Ex-Cervera agent sues for unpaid wages, seeks class action

Agent is alleging she’s owed for working full-time hours at a Miami sales center

Miami /
Sep.September 18, 2019 12:30 PM
Former Cervera Real Estate agent Beatriz Santamaria

Former Cervera Real Estate agent Beatriz Santamaria

A Miami real estate agent is challenging the time-honored notion of agents as independent contractors with a lawsuit that seeks class action status.

Former Cervera Real Estate agent Beatriz Santamaria is suing the Miami brokerage for allegedly misclassifying salespeople as independent contractors and violating minimum wage and overtime provisions of the Fair Labor Standards Act.

Santamaria is alleging that Cervera, led by Veronica Cervera Goeseke and Alicia Cervera Lamadrid, has a longstanding policy of misclassifying its employees as independent contractors. The Miami real estate agent worked out of the University Bridge Residences sales gallery near Florida International University, allegedly working more than 40 hours a week.

Like most agents working at new development projects, Santamaria’s only form of payment was in the form of a draw, or advance, on sales commissions that agents are required to pay back to their brokerage, according to the lawsuit. She did not receive a salary or hourly wages.

The lawsuit was filed earlier this month in Miami federal court.

Because independent contractors are exempt from the Fair Labor Standards Act, they don’t receive the same minimum wage and overtime benefits.

The timing is auspicious.

In California, agents will also not be included in a new state bill that seeks to reclassify independent contractors of the gig economy. That kind of change would force brokerages to reclassify their agents as employees, driving up costs and threatening their bottom lines.

Florida courts rely on the federal Fair Labor Standards Act, and Florida has specific provisions related to issues such as minimum wage.

Attorney Brett Schneider, who leads Weiss Serota Helfman Cole & Bierman’s labor and employment practice group, said that because most real estate agents are classified as independent contractors, a change to that practice could have a major impact on the industry. He is not involved in the Cervera lawsuit.

There are certain factors that help determine whether someone is an employee or an independent contractor, according to the U.S. Department of Labor. Those include the permanency of the relationship between the employer and the alleged contractor and the extent to which the services rendered are an integral part of the employer’s business.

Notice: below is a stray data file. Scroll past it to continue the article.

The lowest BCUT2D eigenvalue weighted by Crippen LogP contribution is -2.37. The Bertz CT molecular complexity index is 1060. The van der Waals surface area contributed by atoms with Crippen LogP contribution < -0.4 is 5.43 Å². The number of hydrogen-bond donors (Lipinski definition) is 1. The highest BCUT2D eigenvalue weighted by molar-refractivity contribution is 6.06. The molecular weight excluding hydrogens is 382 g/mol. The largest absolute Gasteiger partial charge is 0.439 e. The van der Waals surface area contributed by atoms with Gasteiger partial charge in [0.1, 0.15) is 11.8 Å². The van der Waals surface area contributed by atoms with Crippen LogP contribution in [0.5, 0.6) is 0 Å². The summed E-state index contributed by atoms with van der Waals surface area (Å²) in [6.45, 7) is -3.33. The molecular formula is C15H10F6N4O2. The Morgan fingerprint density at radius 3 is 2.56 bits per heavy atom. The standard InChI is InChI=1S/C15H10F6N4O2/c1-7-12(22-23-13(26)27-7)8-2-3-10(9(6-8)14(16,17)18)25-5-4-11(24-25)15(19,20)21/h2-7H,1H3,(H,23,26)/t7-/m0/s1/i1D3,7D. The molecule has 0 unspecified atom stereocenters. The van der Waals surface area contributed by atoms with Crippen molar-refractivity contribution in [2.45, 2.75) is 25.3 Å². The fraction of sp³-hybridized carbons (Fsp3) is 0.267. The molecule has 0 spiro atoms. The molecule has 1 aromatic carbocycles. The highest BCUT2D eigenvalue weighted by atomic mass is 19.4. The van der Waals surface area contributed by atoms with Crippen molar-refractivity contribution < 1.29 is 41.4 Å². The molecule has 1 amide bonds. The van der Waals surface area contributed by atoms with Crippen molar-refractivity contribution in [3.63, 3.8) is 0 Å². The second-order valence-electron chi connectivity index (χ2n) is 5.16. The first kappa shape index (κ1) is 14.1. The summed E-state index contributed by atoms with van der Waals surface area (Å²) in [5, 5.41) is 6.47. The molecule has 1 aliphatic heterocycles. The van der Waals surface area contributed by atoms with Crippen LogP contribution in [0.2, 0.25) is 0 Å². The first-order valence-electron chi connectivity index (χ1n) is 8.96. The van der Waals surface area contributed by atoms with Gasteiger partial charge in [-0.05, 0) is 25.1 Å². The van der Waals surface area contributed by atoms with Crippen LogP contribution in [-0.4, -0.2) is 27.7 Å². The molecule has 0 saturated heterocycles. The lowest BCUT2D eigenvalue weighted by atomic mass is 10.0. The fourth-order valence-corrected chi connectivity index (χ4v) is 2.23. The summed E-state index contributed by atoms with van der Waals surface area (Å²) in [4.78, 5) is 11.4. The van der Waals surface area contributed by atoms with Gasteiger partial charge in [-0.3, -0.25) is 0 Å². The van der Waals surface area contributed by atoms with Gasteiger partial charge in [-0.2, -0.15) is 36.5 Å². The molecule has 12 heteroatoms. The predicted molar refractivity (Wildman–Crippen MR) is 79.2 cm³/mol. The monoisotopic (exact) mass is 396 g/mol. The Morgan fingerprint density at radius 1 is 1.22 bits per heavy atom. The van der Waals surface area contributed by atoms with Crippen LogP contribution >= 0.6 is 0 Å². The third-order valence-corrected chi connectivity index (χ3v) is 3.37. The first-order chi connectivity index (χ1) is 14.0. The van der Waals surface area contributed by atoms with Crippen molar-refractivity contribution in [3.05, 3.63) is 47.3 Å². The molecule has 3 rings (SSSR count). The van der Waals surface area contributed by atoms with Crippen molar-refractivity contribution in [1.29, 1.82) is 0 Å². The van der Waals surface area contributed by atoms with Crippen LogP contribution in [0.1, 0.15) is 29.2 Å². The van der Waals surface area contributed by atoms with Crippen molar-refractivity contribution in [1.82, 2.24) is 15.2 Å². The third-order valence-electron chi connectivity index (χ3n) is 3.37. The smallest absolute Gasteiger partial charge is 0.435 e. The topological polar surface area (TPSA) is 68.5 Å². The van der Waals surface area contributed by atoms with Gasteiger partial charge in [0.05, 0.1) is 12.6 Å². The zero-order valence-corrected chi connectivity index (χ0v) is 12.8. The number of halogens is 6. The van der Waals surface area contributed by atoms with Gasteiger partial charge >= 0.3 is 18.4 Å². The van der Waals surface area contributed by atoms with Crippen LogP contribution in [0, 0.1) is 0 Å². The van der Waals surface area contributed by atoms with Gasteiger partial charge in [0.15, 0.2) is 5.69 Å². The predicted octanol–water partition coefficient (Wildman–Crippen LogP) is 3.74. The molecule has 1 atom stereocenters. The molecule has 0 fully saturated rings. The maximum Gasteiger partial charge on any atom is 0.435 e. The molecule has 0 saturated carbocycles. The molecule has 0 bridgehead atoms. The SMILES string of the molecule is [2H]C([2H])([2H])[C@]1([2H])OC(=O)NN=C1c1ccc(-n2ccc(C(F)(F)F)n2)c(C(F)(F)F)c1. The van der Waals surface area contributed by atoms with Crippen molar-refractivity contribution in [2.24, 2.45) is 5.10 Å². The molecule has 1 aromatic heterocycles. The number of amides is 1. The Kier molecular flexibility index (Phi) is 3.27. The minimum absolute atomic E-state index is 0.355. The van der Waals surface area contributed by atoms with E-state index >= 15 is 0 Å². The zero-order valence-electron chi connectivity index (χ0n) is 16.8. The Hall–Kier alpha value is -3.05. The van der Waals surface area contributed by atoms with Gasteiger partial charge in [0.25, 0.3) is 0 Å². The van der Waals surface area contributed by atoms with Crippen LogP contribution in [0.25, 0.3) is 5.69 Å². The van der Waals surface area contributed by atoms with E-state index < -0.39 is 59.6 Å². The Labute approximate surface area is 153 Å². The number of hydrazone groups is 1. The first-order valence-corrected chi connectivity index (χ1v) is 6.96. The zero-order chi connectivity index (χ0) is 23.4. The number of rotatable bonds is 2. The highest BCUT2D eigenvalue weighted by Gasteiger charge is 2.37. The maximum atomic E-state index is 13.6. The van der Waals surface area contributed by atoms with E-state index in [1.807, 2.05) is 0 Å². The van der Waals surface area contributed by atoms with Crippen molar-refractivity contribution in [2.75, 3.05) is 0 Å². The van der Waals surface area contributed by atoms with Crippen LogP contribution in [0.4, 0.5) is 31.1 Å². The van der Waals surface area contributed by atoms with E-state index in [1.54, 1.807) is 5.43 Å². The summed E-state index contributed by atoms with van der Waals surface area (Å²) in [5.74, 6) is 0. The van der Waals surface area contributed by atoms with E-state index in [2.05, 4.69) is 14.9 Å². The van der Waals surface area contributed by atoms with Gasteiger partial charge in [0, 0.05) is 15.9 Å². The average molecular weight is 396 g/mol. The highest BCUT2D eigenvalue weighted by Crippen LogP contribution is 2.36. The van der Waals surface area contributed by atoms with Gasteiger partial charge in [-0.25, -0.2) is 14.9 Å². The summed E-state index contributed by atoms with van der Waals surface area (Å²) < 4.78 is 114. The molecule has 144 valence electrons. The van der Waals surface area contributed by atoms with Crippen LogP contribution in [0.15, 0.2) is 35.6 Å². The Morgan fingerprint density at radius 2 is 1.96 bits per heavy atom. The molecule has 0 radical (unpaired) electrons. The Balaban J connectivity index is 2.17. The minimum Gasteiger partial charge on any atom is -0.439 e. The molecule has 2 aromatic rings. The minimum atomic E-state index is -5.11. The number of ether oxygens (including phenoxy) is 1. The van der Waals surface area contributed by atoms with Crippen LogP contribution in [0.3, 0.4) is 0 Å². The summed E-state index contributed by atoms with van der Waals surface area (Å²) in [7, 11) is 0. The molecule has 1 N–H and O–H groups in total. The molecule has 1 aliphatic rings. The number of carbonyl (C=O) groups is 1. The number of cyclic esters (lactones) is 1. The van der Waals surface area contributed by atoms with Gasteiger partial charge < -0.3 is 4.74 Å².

“It’s not up to the employer to determine whether the employee is an independent contractor or an employee,” Schneider said. “As I tell clients frequently, ‘You can call an elephant a tiger, but it doesn’t make them a tiger.'” Government agencies, such as the Internal Revenue Service, and the courts classify workers and can issue penalties if employers misclassify them.

Raymond Dieppa, Santamaria’s attorney, said the next step for the lawsuit would be for the court to certify it as a class action lawsuit. He said he could not disclose whether he was speaking with other Cervera agents to join the suit. The class action certification could happen between three and six months, he said.

A spokesperson for Cervera said the firm does not comment on litigation.

Cervera was ranked No. 18 in Miami-Dade County, according to The Real Deal’s ranking of top brokerages, based on sales that closed between July 15, 2018 and June 15, 2019. The firm closed 301 deals totaling $184.5 million. The ranking does not include development presales.

According to the lawsuit, agents spent over 90 percent of their normal work days in the sales center, and could rarely leave the office. Being absent, the complaint alleges, could result in discipline of a salesperson. Agents were required to complete paperwork, attend events and complete other office duties.

In March 2018, the developers canceled the University Bridge condo project, at 740 Southwest 109th Avenue in Miami, and converted it to rentals, returning deposits to more than 200 buyers.

Dieppa said that while the draw system is very common in new development sales, “unfortunately what ends up happening is they work a lot more hours than what their draw is, or are given some excuse as to why they can’t get their commissions.”

In a separate but similar lawsuit filed in 2017, Dieppa represented a Fortune International Realty agent who sued the brokerage for unpaid work. That resulted in a settlement, he said.

“It’s not a good system,” Dieppa added. “It’s not a legal system.”


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